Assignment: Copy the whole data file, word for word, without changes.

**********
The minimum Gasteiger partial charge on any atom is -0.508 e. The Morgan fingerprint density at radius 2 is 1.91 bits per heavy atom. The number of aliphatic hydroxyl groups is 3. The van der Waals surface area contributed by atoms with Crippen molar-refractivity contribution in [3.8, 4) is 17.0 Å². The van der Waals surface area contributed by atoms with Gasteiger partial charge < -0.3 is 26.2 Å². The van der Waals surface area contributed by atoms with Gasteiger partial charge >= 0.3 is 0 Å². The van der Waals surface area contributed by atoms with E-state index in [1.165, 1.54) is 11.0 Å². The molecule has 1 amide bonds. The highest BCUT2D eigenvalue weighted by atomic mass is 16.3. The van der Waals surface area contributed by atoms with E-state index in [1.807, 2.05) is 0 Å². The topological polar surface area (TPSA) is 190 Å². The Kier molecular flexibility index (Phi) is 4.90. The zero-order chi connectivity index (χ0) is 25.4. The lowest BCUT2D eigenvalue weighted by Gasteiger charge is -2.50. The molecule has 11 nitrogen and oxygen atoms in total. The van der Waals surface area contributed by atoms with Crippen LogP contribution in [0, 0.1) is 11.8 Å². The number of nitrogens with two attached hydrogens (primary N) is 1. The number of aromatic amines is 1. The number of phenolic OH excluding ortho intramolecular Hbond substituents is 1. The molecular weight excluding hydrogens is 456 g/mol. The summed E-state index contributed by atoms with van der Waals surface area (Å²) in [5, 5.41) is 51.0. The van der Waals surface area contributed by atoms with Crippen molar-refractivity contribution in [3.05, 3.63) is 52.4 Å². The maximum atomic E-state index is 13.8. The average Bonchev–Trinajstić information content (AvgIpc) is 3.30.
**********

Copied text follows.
The minimum Gasteiger partial charge on any atom is -0.508 e. The Morgan fingerprint density at radius 2 is 1.91 bits per heavy atom. The number of aliphatic hydroxyl groups is 3. The van der Waals surface area contributed by atoms with Crippen molar-refractivity contribution in [3.8, 4) is 17.0 Å². The van der Waals surface area contributed by atoms with Gasteiger partial charge < -0.3 is 26.2 Å². The van der Waals surface area contributed by atoms with Gasteiger partial charge >= 0.3 is 0 Å². The van der Waals surface area contributed by atoms with E-state index in [1.165, 1.54) is 11.0 Å². The molecule has 1 amide bonds. The highest BCUT2D eigenvalue weighted by atomic mass is 16.3. The van der Waals surface area contributed by atoms with E-state index in [1.807, 2.05) is 0 Å². The topological polar surface area (TPSA) is 190 Å². The Kier molecular flexibility index (Phi) is 4.90. The zero-order chi connectivity index (χ0) is 25.4. The lowest BCUT2D eigenvalue weighted by Gasteiger charge is -2.50. The molecule has 11 nitrogen and oxygen atoms in total. The van der Waals surface area contributed by atoms with Crippen LogP contribution in [0, 0.1) is 11.8 Å². The number of nitrogens with two attached hydrogens (primary N) is 1. The number of aromatic amines is 1. The number of phenolic OH excluding ortho intramolecular Hbond substituents is 1. The molecular weight excluding hydrogens is 456 g/mol. The summed E-state index contributed by atoms with van der Waals surface area (Å²) in [5, 5.41) is 51.0. The van der Waals surface area contributed by atoms with Crippen molar-refractivity contribution in [3.05, 3.63) is 52.4 Å². The maximum atomic E-state index is 13.8. The average Bonchev–Trinajstić information content (AvgIpc) is 3.30.